— It's both. The idea of the festival is to show the diversity, with which you can express fashion. And, of course, fashion is influenced by art, music, film, theatre, dance, and all of those elements are involved in films. We get some advertising films, that's not the majority of submissions, but they exist, and there are many others. Some made for brands, some are commissioned, some are just somebody's idea how to express fashion. The criteria that I judge upon always varies. Does it touch me? Does it hit a cord on any level? And it could be anything: a cartoon, a documentary, a fiction, or even just plastic art. Fashion has to be the protagonist in some way, because if you have a great film, but the fashion side is crap, I can't read it as a fashion film. But if the film techniques and the fashion are working together in some way, it could be a fashion film. It's very open.

— So there is no particular criteria for a fashion film?
— No, it's very open. And that' what I like about it. Finding your own boundaries.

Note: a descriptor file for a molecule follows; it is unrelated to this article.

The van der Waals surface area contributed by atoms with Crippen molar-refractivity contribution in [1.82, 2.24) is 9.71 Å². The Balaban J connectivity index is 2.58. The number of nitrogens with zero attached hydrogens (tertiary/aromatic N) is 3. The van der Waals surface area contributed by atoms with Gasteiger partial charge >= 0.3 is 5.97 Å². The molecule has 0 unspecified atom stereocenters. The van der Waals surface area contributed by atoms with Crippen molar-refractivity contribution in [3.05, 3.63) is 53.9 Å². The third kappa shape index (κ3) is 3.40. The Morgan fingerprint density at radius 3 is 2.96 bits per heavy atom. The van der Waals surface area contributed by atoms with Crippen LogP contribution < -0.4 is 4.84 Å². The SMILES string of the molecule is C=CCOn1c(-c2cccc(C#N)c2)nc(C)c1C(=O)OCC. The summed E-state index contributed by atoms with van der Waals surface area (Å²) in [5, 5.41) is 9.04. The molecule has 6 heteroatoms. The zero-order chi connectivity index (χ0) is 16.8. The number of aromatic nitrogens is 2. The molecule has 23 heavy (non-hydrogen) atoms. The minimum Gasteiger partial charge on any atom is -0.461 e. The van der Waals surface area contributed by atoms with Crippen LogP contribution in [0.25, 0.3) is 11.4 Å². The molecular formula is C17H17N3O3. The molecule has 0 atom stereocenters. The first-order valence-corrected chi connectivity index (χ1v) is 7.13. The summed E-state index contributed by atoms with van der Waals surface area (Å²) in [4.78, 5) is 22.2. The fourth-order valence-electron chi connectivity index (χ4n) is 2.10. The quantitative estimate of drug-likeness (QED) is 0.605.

— What factors do you see influencing the rising popularity and sophistication of fashion films?
— There is a need for a new way of presenting fashion and catwalk shows, that to me feel very last century for the past few years. Of course, there are exceptions like Undercover, McQueen or Galliano, but for the most part, I think, brands would be better served with film and installations. It's not that designers have never used films before in place of shows, but it is more recognised as a valid way to communicate, and the obvious difference is that rather than showing your work to 200 people, 6 000 can view it in just one day. Gareth Pugh's experiments in the past couple of seasons are good examples of that. Fashion demands movement, and although I love a beautiful spread in a magazine, I also enjoy seeing things that a frozen fashion image cannot provide.